Meanwhile, Brent Hoff separately decided to exploit this fact for what he calls a “Love Competition.” With the help of Stanford’s Center for Cognitive Neurobiological Imaging (CNI), Hoff enlisted seven contestants of varying ages---from 10 to 75---and genders to enter an fMRI machine and “love someone as hard as they can” for five minutes. Whoever generates the most activity in regions “producing the neurochemical experience of love” wins. Gives you the warm fuzzies, right?

While "the idea that love can be measured may seem deeply unromantic,” writes Aeon magazine, “the results were anything but.” The contestants were not restricted to romantic love. Ten-year-old Milo gives his love to a new baby cousin, because "she's very cute." Dr. Bob Dougherty of CNI predicts early on that an "older guy" like himself might win because experience would better help him control the emotion. But at the beginning, it's anyone's game. Watch the competition above and find out who wins.

Given that this is billed as the “1st Annual Love Competition,” might we expect another this year?

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Josh Jones is a writer and musician based in Durham, NC. Follow him at @jdmagness

29 Sketchbooks by Renowned Artist Richard Diebenkorn, Containing 1,045 Drawings, Now Freely Viewable Online

Richard Diebenkorn (U.S.A., 1922–1993), Untitled from Sketchbook #4, page 23, 1943–1993. Ink wash with pen and ink on paper. Cantor Arts Center collection, Gift of Phyllis Diebenkorn, 2014.4.25. © The Richard Diebenkorn Foundation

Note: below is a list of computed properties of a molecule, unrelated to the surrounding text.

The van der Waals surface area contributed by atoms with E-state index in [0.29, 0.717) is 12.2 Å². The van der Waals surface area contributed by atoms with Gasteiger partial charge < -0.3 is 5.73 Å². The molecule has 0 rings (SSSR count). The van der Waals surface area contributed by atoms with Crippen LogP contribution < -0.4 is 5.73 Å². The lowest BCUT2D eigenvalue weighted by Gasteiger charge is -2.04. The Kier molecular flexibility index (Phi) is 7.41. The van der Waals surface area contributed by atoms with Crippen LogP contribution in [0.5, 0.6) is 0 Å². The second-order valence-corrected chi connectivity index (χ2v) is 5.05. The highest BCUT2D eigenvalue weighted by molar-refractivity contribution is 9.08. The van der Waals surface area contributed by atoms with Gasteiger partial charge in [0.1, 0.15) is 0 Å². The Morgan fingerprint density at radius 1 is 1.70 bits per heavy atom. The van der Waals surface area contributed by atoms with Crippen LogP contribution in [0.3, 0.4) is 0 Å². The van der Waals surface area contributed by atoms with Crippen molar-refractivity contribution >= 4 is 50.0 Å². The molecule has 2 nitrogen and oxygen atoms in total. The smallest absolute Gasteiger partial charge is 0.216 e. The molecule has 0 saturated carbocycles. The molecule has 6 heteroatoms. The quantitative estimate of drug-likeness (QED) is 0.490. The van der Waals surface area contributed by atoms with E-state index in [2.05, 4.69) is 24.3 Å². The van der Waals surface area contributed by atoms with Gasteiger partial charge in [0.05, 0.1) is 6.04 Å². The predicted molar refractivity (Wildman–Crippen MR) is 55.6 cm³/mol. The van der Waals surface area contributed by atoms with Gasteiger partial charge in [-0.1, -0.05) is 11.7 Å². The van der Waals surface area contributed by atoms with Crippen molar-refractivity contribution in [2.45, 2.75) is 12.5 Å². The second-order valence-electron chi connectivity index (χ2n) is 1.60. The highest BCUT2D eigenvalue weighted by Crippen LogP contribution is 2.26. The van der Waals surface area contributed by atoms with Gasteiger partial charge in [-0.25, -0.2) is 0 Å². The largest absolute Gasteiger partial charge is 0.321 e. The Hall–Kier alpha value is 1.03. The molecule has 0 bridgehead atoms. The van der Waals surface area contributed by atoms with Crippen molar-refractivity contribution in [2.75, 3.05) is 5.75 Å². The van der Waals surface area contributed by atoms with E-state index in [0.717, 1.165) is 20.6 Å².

We owe the way we see California today in part to the painter Richard Diebenkorn, "whose deeply lyrical abstractions evoked the shimmering light and wide-open spaces" of the state "where he spent virtually his entire life." Those words come from his 1993 New York Times obituary, which suggested that Diebenkorn's resistance to brief aesthetic movements and art-world fads (a resistance aided by the distance between California and New York) would ensure that the influence of his vision long survive him. Now, thanks to Stanford University's Cantor Arts Center, we can look more closely than ever at what went into that vision in a new online exhibition of Diebenkorn's sketchbooks.

"Throughout his long career," writes the Stanford Report's Anna Koster, "Diebenkorn, AB '49, kept a sketchbook – a 'portable studio,' as he called it – to capture his ideas. These books, now in the Cantor's collection, span 50 years and represent the range of styles and subjects he explored, including deeply personal portraits of his wife, studies of the figure, landscape studies and compositions that point to Diebenkorn's signature blend of figuration and abstraction." The sketchbooks, donated by the artist's widow and the Diebenkorn Foundation, currently sit on display at the Cantor's exhibition Richard Diebenkorn: The Sketchbooks Revealed, which runs through August 22, 2016.

But if you can't make it to northern California before then, you can have a look at all of them online and behold in detail their 1,045 drawings spanning fifty years of Diebenkorn's life. They give not only an insight into how he rendered the material for so many of our California dreams, but how he handled his famously contrarian oscillations between styles, from Abstract Expressionism to figuration and back to the abstract again, with some of his richest work in-between. "I was never throwing things away when I switched from one way of painting to another," he once said. "You can see a continuum from representation to abstraction, although I must say it never felt like a smooth transition while I was in the middle of it."

via Stanford News

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Based in Seoul, Colin Marshall writes and broadcasts on cities and culture. He’s at work on a book about Los Angeles, A Los Angeles Primer, the video series The City in Cinema, the crowdfunded journalism project Where Is the City of the Future?, and the Los Angeles Review of Books’ Korea Blog. Follow him on Twitter at @colinmarshall or on Facebook.